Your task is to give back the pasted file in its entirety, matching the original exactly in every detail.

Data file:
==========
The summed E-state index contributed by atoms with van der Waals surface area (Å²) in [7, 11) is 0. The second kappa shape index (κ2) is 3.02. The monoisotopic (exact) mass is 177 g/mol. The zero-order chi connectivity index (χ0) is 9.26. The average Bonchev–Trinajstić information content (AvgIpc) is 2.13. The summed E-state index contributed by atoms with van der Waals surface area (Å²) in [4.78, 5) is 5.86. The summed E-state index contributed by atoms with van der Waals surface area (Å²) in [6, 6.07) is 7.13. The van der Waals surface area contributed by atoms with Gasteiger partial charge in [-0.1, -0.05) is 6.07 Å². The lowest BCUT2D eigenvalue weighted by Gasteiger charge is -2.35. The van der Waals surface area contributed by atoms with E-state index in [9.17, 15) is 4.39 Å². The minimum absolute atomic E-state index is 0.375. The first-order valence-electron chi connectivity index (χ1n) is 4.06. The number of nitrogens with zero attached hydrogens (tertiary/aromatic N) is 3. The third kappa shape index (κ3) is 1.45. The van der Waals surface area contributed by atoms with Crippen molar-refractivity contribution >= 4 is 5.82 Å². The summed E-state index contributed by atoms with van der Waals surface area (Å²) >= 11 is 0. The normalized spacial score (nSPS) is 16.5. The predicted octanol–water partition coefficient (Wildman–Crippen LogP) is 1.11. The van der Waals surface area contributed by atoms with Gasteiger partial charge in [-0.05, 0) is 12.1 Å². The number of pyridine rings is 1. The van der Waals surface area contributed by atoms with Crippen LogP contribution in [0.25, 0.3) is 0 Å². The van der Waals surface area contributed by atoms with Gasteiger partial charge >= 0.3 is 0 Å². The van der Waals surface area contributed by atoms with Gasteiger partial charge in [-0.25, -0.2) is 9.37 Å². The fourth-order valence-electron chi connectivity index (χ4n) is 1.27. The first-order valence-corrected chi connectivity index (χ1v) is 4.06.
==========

The summed E-state index contributed by atoms with van der Waals surface area (Å²) in [7, 11) is 0. The second kappa shape index (κ2) is 3.02. The monoisotopic (exact) mass is 177 g/mol. The zero-order chi connectivity index (χ0) is 9.26. The average Bonchev–Trinajstić information content (AvgIpc) is 2.13. The summed E-state index contributed by atoms with van der Waals surface area (Å²) in [4.78, 5) is 5.86. The summed E-state index contributed by atoms with van der Waals surface area (Å²) in [6, 6.07) is 7.13. The van der Waals surface area contributed by atoms with Gasteiger partial charge in [-0.1, -0.05) is 6.07 Å². The lowest BCUT2D eigenvalue weighted by Gasteiger charge is -2.35. The van der Waals surface area contributed by atoms with E-state index in [9.17, 15) is 4.39 Å². The minimum absolute atomic E-state index is 0.375. The first-order valence-electron chi connectivity index (χ1n) is 4.06. The number of nitrogens with zero attached hydrogens (tertiary/aromatic N) is 3. The third kappa shape index (κ3) is 1.45. The van der Waals surface area contributed by atoms with Crippen molar-refractivity contribution >= 4 is 5.82 Å². The summed E-state index contributed by atoms with van der Waals surface area (Å²) >= 11 is 0. The normalized spacial score (nSPS) is 16.5. The predicted octanol–water partition coefficient (Wildman–Crippen LogP) is 1.11. The van der Waals surface area contributed by atoms with Gasteiger partial charge in [-0.05, 0) is 12.1 Å². The number of pyridine rings is 1. The van der Waals surface area contributed by atoms with Crippen LogP contribution in [0.25, 0.3) is 0 Å². The van der Waals surface area contributed by atoms with Gasteiger partial charge >= 0.3 is 0 Å². The van der Waals surface area contributed by atoms with Gasteiger partial charge in [-0.25, -0.2) is 9.37 Å². The fourth-order valence-electron chi connectivity index (χ4n) is 1.27. The first-order valence-corrected chi connectivity index (χ1v) is 4.06.